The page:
In permaculture, this process is called zone and sector analysis, and the purpose is to make sure that we're sorting the environment around each center of activity so that it's as efficient as possible for the people who use it. For example, around the home you would want to make sure that the kitchen garden, piped water, and a cleaning shed are all within a walk of just a few seconds of the back door, and that somebody with a wheelbarrow can get around as needed for harvesting and dealing with bulky materials. The same kind of analysis applies to something like a chicken house, where you want to make sure that you can easily do all of your chicken-related activities right in that spot, without the risk of walking out there and realizing you forgot to grab the water bucket from the barn, then having to trek around for half an hour getting your stuff together. Placement is critical for any activity, but especially critical for something that happens every single day.
The complexity and density of the various orbits around these centers of activity is going to be highest right next to the center, and decrease rapidly as you get farther out. This is because it's easy to spend time in the middle, but the required effort grows rapidly as you get out farther. Put the complex stuff close to hand, and the stuff that can take care of itself can be farther away.
Step four: Living systems
This is where we get into the productive elements in the system. Trees, shrubs, fungi, animals, and many others. We'll have guidelines from the last step regarding what level of care is possible in each area of the site, so we can now move on to assembling the ecosystems themselves.
Our basic premise here will be that we can enlist the help of other living things in keeping our own workload down, if we recognize how things happen in natural systems. How does a forest manage its own fertility? With a diverse collection of plants, each of which can accumulate and transform nutrients in various ways before feeding them back to the soil as biomass fall. We know we can harvest nitrogen from the air using leguminous plants (including trees), and we know that we can build humus by including species that can be either chopped and dropped in place, or that will fall and decay on their own. In the same way, we can figure out all of the basic roles that need to be filled in our system, and jam them full of plants that have useful side products. For example, the sea buckthorn plant is a nitrogen-fixing shrub, but it also yields gigantic crops of highly nutritious berries every year. By including it as a fertility source, we get both the benefit of its nitrogen-fixing behavior and the food crop, not to mention that it makes an excellent addition to a livestock containment hedge because of its thorns. I'll go into detail about this species assembly in the following articles.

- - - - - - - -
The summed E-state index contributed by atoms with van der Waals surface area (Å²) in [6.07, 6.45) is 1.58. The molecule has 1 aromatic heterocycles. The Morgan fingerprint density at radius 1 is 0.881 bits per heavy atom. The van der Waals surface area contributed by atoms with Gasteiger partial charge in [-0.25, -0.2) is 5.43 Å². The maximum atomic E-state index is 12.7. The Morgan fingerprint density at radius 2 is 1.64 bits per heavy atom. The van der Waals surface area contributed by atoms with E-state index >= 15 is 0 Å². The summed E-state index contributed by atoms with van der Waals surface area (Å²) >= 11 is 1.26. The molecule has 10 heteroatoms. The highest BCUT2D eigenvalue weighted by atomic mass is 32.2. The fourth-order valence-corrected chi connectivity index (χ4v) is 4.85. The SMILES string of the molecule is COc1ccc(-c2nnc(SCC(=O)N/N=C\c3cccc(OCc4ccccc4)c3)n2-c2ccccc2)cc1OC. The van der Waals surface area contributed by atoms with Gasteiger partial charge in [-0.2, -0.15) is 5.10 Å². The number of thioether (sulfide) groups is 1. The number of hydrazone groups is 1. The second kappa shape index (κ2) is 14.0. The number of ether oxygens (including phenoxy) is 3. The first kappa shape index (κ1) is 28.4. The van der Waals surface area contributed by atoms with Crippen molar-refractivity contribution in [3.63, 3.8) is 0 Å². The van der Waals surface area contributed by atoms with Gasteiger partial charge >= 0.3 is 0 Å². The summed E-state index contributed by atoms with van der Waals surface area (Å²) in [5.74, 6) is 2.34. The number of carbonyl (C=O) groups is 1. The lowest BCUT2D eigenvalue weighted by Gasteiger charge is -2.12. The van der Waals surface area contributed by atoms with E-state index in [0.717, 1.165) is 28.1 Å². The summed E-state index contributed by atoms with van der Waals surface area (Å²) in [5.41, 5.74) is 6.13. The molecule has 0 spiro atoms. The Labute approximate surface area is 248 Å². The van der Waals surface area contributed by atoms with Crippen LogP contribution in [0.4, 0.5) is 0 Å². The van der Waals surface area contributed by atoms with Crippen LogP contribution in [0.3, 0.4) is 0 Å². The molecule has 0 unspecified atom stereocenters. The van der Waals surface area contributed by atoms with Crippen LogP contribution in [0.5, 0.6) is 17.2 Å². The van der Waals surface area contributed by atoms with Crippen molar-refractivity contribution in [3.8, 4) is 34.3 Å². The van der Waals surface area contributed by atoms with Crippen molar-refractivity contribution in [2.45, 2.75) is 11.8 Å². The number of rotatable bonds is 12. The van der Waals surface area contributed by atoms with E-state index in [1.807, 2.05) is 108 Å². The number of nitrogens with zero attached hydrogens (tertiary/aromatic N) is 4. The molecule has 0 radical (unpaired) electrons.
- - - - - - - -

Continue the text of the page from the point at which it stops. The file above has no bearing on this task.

As we go farther from the centers of activity, our systems become less managed and closer to wild systems. We have areas for grazing ruminant animals, intermingled with mast-bearing trees and seasonal fruit trees. At the far reaches of the property, we have things like firewood and lumber coppices, and at the extreme extents (usually) we'll have a section dedicated to wildlife, where we will have very little influence.
Final step: Refinements and extra touches
After we've gone through that whole process, we'll have a mostly functional design. However, there's much more that can be done. I think of it kind of like the problem of packing nuts into a jar. If you've ever done that, you know that it's pretty much a multi-step process. First, you fill the jar with nuts. Then you shake them down, and put another couple of handfuls in. After a few iterations of that, you can rest assured that you've done a pretty good job getting as much as possible into the jar.
A permaculture design is similar, with the exception that you'll never actually be done. The design, in the end, is just a map. It can never contain all of the detail of the actual, physical site. So as you put the design into practice you will notice little optimizations, and sometimes big changes, that will make it even better. Even after it's all done, the design will continue evolving as the living elements grow, mature, and die over long time periods. For this reason, it's important to always design with change in mind - no living system is static. Evolution is ubiquitous, and it's the final design principle we'll cover in this series.
I'm excited to be bringing this to you. I hope it unmasks permaculture in a way that no other approach could. There's some truth to the worn-out cliche that a picture is worth a thousand words, but I think that a design is worth a thousand pictures.